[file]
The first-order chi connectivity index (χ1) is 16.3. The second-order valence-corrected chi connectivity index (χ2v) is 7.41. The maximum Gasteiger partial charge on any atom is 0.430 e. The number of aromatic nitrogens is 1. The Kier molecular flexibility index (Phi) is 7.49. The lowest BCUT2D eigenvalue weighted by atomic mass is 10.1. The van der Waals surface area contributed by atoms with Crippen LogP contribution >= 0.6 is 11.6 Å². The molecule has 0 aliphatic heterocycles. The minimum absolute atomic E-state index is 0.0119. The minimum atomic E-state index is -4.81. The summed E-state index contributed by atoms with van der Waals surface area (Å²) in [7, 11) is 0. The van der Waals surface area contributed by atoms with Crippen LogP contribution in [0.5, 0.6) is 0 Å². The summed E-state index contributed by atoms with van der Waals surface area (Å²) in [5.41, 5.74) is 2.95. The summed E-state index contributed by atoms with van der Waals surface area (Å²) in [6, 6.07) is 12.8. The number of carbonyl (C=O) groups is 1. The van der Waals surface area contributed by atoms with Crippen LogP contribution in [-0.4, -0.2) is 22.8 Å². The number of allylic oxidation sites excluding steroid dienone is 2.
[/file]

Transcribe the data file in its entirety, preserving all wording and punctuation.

The first-order chi connectivity index (χ1) is 16.3. The second-order valence-corrected chi connectivity index (χ2v) is 7.41. The maximum Gasteiger partial charge on any atom is 0.430 e. The number of aromatic nitrogens is 1. The Kier molecular flexibility index (Phi) is 7.49. The lowest BCUT2D eigenvalue weighted by atomic mass is 10.1. The van der Waals surface area contributed by atoms with Crippen LogP contribution >= 0.6 is 11.6 Å². The molecule has 0 aliphatic heterocycles. The minimum absolute atomic E-state index is 0.0119. The minimum atomic E-state index is -4.81. The summed E-state index contributed by atoms with van der Waals surface area (Å²) in [7, 11) is 0. The van der Waals surface area contributed by atoms with Crippen LogP contribution in [0.5, 0.6) is 0 Å². The summed E-state index contributed by atoms with van der Waals surface area (Å²) in [5.41, 5.74) is 2.95. The summed E-state index contributed by atoms with van der Waals surface area (Å²) in [6, 6.07) is 12.8. The number of carbonyl (C=O) groups is 1. The van der Waals surface area contributed by atoms with Crippen LogP contribution in [-0.4, -0.2) is 22.8 Å². The number of allylic oxidation sites excluding steroid dienone is 2.